SWOV Catalogus


Drugs related to motor vehicle crashes in northern European countries: A study of fatally injured drivers.
TRIS 01352183
Morland, J. Steentoft, A. Simonsen, K.W. Ojanpera, I. Vuori, E. Magnusdottir, K. Kristinsson, J. Ceder, G. Kronstrand, R. & Christophersen, A.
Accident Analysis & Prevention. 2011 /11. 43(6) Pp1920-1926 (7 Tab., Refs.)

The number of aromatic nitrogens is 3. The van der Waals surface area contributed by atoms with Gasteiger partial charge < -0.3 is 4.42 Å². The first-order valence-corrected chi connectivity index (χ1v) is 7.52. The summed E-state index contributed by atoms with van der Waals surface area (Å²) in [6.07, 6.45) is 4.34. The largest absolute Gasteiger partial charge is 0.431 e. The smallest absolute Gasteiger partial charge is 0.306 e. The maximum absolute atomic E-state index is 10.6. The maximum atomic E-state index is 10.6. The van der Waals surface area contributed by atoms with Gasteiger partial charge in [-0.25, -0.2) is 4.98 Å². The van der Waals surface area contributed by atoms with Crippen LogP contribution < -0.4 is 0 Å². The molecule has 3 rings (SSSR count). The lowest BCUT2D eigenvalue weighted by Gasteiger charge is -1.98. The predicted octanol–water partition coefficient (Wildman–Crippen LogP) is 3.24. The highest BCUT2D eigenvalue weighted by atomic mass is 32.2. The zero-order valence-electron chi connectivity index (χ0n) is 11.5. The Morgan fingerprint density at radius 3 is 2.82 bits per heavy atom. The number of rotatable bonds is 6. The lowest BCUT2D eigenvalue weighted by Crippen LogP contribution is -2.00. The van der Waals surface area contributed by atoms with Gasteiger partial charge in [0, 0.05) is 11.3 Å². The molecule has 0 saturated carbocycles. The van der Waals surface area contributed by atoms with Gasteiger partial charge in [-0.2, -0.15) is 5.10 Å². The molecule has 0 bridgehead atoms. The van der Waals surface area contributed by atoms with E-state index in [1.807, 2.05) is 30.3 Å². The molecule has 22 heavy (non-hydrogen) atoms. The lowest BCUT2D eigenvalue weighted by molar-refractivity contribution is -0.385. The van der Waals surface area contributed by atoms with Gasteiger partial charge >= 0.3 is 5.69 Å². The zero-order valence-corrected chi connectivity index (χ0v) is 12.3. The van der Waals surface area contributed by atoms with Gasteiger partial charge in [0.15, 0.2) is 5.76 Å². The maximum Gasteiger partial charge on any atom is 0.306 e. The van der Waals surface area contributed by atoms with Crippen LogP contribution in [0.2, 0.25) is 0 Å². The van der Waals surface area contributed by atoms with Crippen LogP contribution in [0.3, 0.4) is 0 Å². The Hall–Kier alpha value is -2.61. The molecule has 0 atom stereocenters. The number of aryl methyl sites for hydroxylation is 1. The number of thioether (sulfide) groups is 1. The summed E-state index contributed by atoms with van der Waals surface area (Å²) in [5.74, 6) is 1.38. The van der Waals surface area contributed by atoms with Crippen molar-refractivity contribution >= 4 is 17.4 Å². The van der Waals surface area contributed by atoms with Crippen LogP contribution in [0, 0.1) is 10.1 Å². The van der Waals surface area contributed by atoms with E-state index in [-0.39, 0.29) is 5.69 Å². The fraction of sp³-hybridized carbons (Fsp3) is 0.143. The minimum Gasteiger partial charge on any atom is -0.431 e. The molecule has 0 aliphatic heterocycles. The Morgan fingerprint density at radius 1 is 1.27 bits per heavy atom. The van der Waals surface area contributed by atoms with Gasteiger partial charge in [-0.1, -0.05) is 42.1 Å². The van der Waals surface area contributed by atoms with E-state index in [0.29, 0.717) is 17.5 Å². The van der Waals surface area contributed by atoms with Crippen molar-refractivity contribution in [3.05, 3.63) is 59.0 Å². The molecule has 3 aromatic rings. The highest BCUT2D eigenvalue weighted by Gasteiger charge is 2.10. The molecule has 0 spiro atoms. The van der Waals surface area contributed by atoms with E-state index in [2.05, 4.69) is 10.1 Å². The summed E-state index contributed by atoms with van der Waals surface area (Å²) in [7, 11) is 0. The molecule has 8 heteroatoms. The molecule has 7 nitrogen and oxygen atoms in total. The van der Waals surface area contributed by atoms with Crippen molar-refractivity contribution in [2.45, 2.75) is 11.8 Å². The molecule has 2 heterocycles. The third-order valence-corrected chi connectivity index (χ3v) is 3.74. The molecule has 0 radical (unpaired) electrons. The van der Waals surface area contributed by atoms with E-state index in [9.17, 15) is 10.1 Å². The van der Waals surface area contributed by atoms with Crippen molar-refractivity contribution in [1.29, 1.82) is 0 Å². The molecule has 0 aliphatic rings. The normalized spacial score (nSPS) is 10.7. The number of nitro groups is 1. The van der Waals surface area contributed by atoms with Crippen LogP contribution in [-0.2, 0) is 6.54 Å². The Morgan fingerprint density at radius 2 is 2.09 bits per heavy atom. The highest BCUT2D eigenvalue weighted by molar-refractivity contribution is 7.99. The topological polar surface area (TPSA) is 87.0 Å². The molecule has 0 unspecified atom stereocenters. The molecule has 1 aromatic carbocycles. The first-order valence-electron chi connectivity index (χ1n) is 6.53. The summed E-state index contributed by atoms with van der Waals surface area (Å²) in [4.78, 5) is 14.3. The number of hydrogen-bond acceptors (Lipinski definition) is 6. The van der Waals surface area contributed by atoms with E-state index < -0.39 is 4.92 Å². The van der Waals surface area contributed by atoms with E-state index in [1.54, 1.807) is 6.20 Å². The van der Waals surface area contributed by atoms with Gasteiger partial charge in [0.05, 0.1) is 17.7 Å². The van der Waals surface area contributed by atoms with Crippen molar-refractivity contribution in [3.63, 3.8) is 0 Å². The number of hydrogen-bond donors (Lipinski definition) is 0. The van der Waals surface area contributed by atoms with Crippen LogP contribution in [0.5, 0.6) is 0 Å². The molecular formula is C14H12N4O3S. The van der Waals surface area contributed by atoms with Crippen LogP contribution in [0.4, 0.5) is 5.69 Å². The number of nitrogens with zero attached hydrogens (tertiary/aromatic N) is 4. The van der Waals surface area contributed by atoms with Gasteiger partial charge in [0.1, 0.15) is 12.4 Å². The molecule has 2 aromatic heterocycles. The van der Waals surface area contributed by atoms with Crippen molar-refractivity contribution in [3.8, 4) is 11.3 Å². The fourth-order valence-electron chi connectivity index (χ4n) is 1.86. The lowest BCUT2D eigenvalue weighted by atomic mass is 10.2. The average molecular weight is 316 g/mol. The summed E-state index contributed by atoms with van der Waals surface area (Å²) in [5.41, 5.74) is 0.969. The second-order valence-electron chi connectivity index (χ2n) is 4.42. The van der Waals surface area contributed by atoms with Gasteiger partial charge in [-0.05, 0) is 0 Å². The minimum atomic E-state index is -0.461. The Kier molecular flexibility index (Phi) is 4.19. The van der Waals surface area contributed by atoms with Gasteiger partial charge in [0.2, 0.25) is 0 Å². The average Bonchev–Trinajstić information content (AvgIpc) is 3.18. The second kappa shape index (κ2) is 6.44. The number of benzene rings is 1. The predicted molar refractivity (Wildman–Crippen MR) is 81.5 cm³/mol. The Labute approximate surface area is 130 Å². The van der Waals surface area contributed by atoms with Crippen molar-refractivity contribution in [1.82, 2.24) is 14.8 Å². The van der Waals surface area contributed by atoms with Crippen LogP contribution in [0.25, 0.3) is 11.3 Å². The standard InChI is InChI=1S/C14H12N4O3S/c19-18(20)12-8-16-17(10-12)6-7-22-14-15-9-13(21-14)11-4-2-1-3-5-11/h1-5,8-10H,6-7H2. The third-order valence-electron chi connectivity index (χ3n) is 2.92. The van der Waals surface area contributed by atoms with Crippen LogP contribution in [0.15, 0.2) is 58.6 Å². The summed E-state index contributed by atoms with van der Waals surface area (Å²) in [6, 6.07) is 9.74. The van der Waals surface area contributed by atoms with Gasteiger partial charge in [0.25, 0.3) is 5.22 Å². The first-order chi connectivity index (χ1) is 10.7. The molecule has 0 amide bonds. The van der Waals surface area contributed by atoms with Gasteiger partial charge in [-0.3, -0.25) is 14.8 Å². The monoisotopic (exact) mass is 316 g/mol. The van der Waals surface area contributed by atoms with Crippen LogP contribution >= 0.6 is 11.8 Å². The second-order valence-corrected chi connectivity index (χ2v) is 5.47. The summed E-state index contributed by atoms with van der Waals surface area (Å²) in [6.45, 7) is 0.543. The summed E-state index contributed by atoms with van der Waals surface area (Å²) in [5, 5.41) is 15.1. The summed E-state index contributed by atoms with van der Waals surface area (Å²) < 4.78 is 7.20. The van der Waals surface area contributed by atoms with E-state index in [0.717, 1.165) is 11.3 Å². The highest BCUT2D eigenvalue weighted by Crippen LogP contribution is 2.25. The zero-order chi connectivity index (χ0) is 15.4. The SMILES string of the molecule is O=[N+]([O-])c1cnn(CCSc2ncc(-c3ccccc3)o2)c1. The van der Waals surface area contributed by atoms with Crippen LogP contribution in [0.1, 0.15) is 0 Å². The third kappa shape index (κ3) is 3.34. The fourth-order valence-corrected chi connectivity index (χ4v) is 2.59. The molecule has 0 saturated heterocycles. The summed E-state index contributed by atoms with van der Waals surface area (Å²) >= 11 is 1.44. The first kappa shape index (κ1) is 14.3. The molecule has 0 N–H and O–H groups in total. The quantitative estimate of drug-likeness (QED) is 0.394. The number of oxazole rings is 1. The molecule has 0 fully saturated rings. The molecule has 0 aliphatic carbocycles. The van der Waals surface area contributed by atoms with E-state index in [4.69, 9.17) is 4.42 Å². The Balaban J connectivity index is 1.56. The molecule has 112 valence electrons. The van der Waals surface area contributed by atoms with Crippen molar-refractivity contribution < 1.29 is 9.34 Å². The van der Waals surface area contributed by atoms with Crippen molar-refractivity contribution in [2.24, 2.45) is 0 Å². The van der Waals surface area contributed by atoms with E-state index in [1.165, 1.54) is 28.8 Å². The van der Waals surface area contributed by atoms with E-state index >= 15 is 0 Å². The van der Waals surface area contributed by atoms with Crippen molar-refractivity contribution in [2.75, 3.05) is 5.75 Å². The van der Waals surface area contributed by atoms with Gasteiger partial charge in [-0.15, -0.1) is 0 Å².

Samenvatting The aim of this study was to find which drugs and drug combinations were most common in drivers who died, in particular, in single vehicle crashes where the responsibility for the crash would be referred to the driver killed. The study included all available blood samples from drivers, who died within 24áh of the accident, in the years 2001 and 2002 in the five Nordic countries (total population about 24 million inhabitants). The samples were analyzed for more than 200 different drugs in addition to alcohol, using a similar analytical program and cut-off limits in all countries. In three countries (Finland, Norway and Sweden) blood samples were available for more than 70% of the drivers, allowing representative prevalence data to be collected. 60% of the drivers in single vehicle crashes had alcohol and/or drug in their blood samples, compared with 30% of drivers killed in collisions with other vehicles. In single vehicle accidents, 66% of the drivers under 30 years of age had alcohol and/or drugs in their blood (alcohol only: 40%; drugs only: 12%; alcohol and drugs: 14%). The drugs found were mostly illicit drugs and psychoactive medicinal drugs with warning labels (in 57% and 58% respectively of the drivers under 30 with drugs present). Similar findings were obtained for drivers 30-49 years of age (63% with alcohol and/or drugs). In drivers aged 50 years and above killed in single vehicle crashes (48% with alcohol and/or drugs) illicit drugs were found in only one case, and psychoactive medicinal drugs were detected less frequently than in younger age groups. In 75% of single vehicle crashes, the driver was under 50 years. Thus, the majority of accidents where the drivers must be considered responsible, occurred with drivers who had recently used alcohol, or drugs, alone or in combination. The drugs involved were often illicit and/or psychoactive drugs with warning labels. Therefore a large proportion of single vehicle accidents appear to be preventable, if more effective measures against driving after intake of alcohol and drugs can be implemented. (A) Reprinted with permission from Elsevier.
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